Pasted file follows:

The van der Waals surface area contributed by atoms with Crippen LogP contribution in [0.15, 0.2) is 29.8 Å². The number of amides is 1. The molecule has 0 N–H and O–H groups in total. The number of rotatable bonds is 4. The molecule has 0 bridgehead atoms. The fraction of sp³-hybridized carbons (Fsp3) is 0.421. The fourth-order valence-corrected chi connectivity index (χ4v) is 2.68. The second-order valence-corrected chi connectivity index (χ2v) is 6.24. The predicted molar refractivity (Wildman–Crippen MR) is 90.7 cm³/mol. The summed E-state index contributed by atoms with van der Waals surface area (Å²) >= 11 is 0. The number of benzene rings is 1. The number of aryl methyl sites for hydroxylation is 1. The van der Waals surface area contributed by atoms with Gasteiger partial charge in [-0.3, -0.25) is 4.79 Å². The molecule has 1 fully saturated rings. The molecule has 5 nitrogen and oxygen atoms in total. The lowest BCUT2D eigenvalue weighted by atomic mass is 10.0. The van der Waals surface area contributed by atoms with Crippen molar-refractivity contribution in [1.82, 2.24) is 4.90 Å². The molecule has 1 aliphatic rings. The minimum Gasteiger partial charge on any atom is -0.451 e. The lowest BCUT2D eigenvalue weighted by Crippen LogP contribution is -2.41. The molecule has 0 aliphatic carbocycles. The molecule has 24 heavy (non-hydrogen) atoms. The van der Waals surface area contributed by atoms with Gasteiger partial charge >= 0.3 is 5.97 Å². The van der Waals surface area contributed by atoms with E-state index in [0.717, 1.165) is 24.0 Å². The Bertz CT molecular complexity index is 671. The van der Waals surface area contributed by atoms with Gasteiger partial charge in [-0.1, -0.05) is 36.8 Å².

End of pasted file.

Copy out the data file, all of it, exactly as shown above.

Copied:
The van der Waals surface area contributed by atoms with Crippen LogP contribution in [0.15, 0.2) is 29.8 Å². The number of amides is 1. The molecule has 0 N–H and O–H groups in total. The number of rotatable bonds is 4. The molecule has 0 bridgehead atoms. The fraction of sp³-hybridized carbons (Fsp3) is 0.421. The fourth-order valence-corrected chi connectivity index (χ4v) is 2.68. The second-order valence-corrected chi connectivity index (χ2v) is 6.24. The predicted molar refractivity (Wildman–Crippen MR) is 90.7 cm³/mol. The summed E-state index contributed by atoms with van der Waals surface area (Å²) >= 11 is 0. The number of benzene rings is 1. The number of aryl methyl sites for hydroxylation is 1. The van der Waals surface area contributed by atoms with Gasteiger partial charge in [-0.3, -0.25) is 4.79 Å². The molecule has 1 fully saturated rings. The molecule has 5 nitrogen and oxygen atoms in total. The lowest BCUT2D eigenvalue weighted by atomic mass is 10.0. The van der Waals surface area contributed by atoms with Crippen molar-refractivity contribution in [1.82, 2.24) is 4.90 Å². The molecule has 1 aliphatic rings. The minimum Gasteiger partial charge on any atom is -0.451 e. The lowest BCUT2D eigenvalue weighted by Crippen LogP contribution is -2.41. The molecule has 0 aliphatic carbocycles. The molecule has 24 heavy (non-hydrogen) atoms. The van der Waals surface area contributed by atoms with Gasteiger partial charge >= 0.3 is 5.97 Å². The van der Waals surface area contributed by atoms with E-state index in [0.717, 1.165) is 24.0 Å². The Bertz CT molecular complexity index is 671. The van der Waals surface area contributed by atoms with Gasteiger partial charge in [-0.1, -0.05) is 36.8 Å².